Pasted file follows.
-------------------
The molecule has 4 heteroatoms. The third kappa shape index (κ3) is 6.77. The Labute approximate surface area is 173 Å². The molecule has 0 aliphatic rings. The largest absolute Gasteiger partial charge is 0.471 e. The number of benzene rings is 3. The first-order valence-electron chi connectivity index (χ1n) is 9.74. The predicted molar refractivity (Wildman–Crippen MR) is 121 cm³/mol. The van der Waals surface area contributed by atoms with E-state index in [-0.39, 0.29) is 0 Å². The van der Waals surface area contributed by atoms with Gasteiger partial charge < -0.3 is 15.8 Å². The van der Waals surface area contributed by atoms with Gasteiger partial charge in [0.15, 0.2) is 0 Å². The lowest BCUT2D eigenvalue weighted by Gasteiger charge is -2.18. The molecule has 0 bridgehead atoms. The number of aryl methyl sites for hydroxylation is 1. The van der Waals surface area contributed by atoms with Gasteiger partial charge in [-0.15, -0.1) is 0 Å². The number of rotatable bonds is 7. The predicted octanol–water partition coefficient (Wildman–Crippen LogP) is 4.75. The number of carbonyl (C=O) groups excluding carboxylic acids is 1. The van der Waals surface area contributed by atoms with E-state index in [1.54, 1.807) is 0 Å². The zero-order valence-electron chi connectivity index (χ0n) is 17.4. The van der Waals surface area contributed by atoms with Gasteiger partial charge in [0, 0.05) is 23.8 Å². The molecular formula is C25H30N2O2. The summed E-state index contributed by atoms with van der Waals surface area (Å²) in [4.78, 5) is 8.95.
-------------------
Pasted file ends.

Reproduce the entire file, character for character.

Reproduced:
The molecule has 4 heteroatoms. The third kappa shape index (κ3) is 6.77. The Labute approximate surface area is 173 Å². The molecule has 0 aliphatic rings. The largest absolute Gasteiger partial charge is 0.471 e. The number of benzene rings is 3. The first-order valence-electron chi connectivity index (χ1n) is 9.74. The predicted molar refractivity (Wildman–Crippen MR) is 121 cm³/mol. The van der Waals surface area contributed by atoms with E-state index in [-0.39, 0.29) is 0 Å². The van der Waals surface area contributed by atoms with Gasteiger partial charge < -0.3 is 15.8 Å². The van der Waals surface area contributed by atoms with Gasteiger partial charge in [0.15, 0.2) is 0 Å². The lowest BCUT2D eigenvalue weighted by Gasteiger charge is -2.18. The molecule has 0 bridgehead atoms. The number of aryl methyl sites for hydroxylation is 1. The van der Waals surface area contributed by atoms with Gasteiger partial charge in [-0.15, -0.1) is 0 Å². The number of rotatable bonds is 7. The predicted octanol–water partition coefficient (Wildman–Crippen LogP) is 4.75. The number of carbonyl (C=O) groups excluding carboxylic acids is 1. The van der Waals surface area contributed by atoms with E-state index in [1.54, 1.807) is 0 Å². The zero-order valence-electron chi connectivity index (χ0n) is 17.4. The van der Waals surface area contributed by atoms with Gasteiger partial charge in [0, 0.05) is 23.8 Å². The molecular formula is C25H30N2O2. The summed E-state index contributed by atoms with van der Waals surface area (Å²) in [4.78, 5) is 8.95.